You are encouraged to report negative side effects of prescription drugs to the FDA. Visit www.fda.gov/medwatch, or call 1-800-FDA-1088.
ONFI (clobazam) CIV is a prescription medicine used along with other medicines to treat seizures associated with Lennox-Gastaut syndrome in people 2 years of age or older.
Important Safety Information
ONFI can make you sleepy or dizzy, slow your thinking, and make you clumsy which may get better over time. Do not drive, operate heavy machinery, or do other dangerous activities until you know how ONFI affects you. Do not drink alcohol or take other drugs that may make you sleepy or dizzy while taking ONFI without first talking to your healthcare provider. ONFI may make your sleepiness or dizziness much worse.
ONFI can cause withdrawal symptoms. Do not suddenly stop taking ONFI without first talking to a healthcare provider. Stopping ONFI suddenly can cause seizures that will not stop (status epilepticus), hearing or seeing things that are not there (hallucinations), shaking, nervousness, and stomach and muscle cramps.
ONFI can be abused and cause dependence. Physical dependence is not the same as drug addiction. Talk to your healthcare provider about the differences. ONFI is a federally controlled substance (CIV) because it can be abused or lead to dependence.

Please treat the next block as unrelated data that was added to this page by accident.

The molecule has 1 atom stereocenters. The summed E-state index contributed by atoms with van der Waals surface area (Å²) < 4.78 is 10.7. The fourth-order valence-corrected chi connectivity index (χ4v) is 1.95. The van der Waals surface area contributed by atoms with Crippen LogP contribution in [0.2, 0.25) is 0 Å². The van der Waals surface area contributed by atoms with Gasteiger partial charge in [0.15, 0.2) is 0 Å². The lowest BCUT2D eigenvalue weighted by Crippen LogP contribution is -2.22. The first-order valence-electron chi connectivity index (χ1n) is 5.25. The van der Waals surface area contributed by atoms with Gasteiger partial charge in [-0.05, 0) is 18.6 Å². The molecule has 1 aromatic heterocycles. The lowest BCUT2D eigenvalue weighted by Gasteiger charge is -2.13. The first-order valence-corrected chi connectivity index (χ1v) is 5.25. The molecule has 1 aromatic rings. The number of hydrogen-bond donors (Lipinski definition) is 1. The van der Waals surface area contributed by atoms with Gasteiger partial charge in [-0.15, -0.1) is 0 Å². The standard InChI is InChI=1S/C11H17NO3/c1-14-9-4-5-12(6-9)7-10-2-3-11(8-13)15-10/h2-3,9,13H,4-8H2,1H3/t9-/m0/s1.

Serious skin reactions have been seen with ONFI and may require stopping its use. A serious skin reaction can happen at any time during your treatment with ONFI. Call your healthcare provider immediately if you have skin blisters, peeling rash, sores in the mouth, hives or any other allergic reaction.
Like other antiepileptic drugs, ONFI may cause suicidal thoughts or actions in a very small number of people, about 1 in 500. Call your healthcare provider right away if you have any symptoms, especially sudden changes in mood, behaviors, thoughts, or feelings, and especially if they are new, worse, or worry you.
Tell your healthcare provider about all of your medical conditions including liver or kidney problems, lung problems (respiratory disease), depression, mood problems, or suicidal thoughts or behavior.
If you are pregnant or plan to become pregnant, ONFI may harm your unborn baby. You and your healthcare provider will have to decide if you should take ONFI while you are pregnant.
ONFI can pass into breast milk. You and your healthcare provider should decide if you should take ONFI or breast feed. You should not do both.
Tell your healthcare provider about all the medicines you take, including prescription and nonprescription medicines, vitamins, and herbal supplements. Taking ONFI with certain other medicines can cause side effects or affect how well they work. ONFI may make your birth control medicine less effective. Talk to your healthcare provider about the best method to use.
The most common side effects seen in ONFI patients include: sleepiness; drooling; constipation; cough; pain with urination; fever; acting aggressive, being angry or violent; difficulty sleeping; slurred speech; tiredness; and problems with breathing.
The product information provided in this site is intended only for residents of the US. The health information contained herein is provided for educational purposes only and is not intended to replace discussions with a healthcare provider.